Low Serum α-Klotho Correlates with Raised Risk of Age-Related Mortality

Klotho is one of the few longevity-associated genes shown to work in both directions; lower expression shortens life span in animal studies, while increased expression modestly slows aging. Despite several decades of research, scientists have yet to reach a full understanding of how klotho influences life span. The klotho gene produces a transmembrane protein that operates inside and on the surface of cells, as well as a section of the protein, α-klotho, that detaches to act as a signal molecule outside the cell. Study has primarily focused on the protective role of klotho in the kidneys, with the hypothesis that kidney function is important enough to organs throughout the body that slowed kidney aging has a global effect on healthspan. Since the discovery that increased circulating α-klotho improves cognitive function, even in younger animals, however, researchers have increasingly focused on how klotho might be slowing aging in the brain.

The study here is one of a number to examine human data in order to provide support for the ongoing development of therapies based on delivery of an optimized α-klotho version. Does the evidence in humans suggest that the broad base of animal study data will hold up in our species? Largely yes. Levels of α-klotho in blood can be measured, and those individuals with less circulating α-klotho appear to experience increased risk of age-related disease and mortality. At this point it seems likely that therapies to increase circulating α-klotho levels will emerge before a complete understanding of why it is that this increase is beneficial.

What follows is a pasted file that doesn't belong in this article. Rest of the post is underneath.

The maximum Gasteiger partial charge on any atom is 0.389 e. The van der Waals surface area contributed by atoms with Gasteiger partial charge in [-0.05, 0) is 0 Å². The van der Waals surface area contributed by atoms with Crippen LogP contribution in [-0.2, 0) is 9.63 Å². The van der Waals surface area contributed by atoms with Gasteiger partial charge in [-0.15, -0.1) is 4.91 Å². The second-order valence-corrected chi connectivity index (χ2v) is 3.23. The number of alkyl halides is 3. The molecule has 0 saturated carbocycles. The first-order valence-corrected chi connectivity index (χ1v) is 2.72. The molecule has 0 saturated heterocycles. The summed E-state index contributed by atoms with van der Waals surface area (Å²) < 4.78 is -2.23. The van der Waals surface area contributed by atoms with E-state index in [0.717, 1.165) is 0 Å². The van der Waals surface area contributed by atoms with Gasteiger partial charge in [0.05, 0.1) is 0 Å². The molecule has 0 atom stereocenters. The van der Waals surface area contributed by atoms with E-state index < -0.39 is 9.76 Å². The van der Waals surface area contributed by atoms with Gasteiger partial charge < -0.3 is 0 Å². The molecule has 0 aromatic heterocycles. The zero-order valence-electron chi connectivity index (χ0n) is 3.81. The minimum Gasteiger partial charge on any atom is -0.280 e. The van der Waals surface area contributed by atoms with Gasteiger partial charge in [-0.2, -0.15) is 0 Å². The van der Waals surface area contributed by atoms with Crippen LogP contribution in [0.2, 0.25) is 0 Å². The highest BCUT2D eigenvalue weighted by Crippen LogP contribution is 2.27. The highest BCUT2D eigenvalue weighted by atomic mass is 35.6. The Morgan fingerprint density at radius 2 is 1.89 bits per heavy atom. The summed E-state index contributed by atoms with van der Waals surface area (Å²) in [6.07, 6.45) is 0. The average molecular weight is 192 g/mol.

The prognostic value of serum α-klotho in age-related diseases among the US population: A prospective population-based cohort study

α-Klotho is a potential biological marker of aging with satisfactory clinical applicability. However, its prognostic significance in age-related diseases has largely been undermined. Therefore, we aimed to report the prognostic value of serum α-klotho levels in age-related diseases.

Participants with available serum α-klotho data from the National Health and Nutrition Examination Survey (2007-2016) were included. Their survival status was collected at 7.62 ± 2.99 years after serum α-klotho data was collected, and the endpoint was all-cause and cardiovascular mortality. A Cox regression model was established to examine the association between serum α-klotho levels and all-cause and cardiovascular mortality.

The present study included 13,746 U.S. adults with a survey-weighted mean age of 56.19 ± 10.42 years old. The optimal cutoff value of serum α-klotho for predicting all-cause mortality risk in the general population was 603.5 pg/ml. Individuals with low serum α-klotho (less than 603.5 pg/ml) had a significantly higher risk of all-cause (adjusted hazard ratio: 1.34) and cardiovascular mortality (adjusted hazard ratio: 1.63). Subgroup analysis showed that low serum α-klotho level was an independent risk factor for all-cause and cardiovascular mortality in people with hypertension, congestive heart failure, diabetes mellitus, and emphysema, while it was an independent risk factor for all-cause mortality in patients with renal insufficiency.

A low serum α-klotho concentration (less than 603.5 pg/ml) could serve as a marker of all-cause and cardiovascular mortality in the general population and in people with age-related diseases, including hypertension, congestive heart failure, diabetes mellitus, and emphysema.

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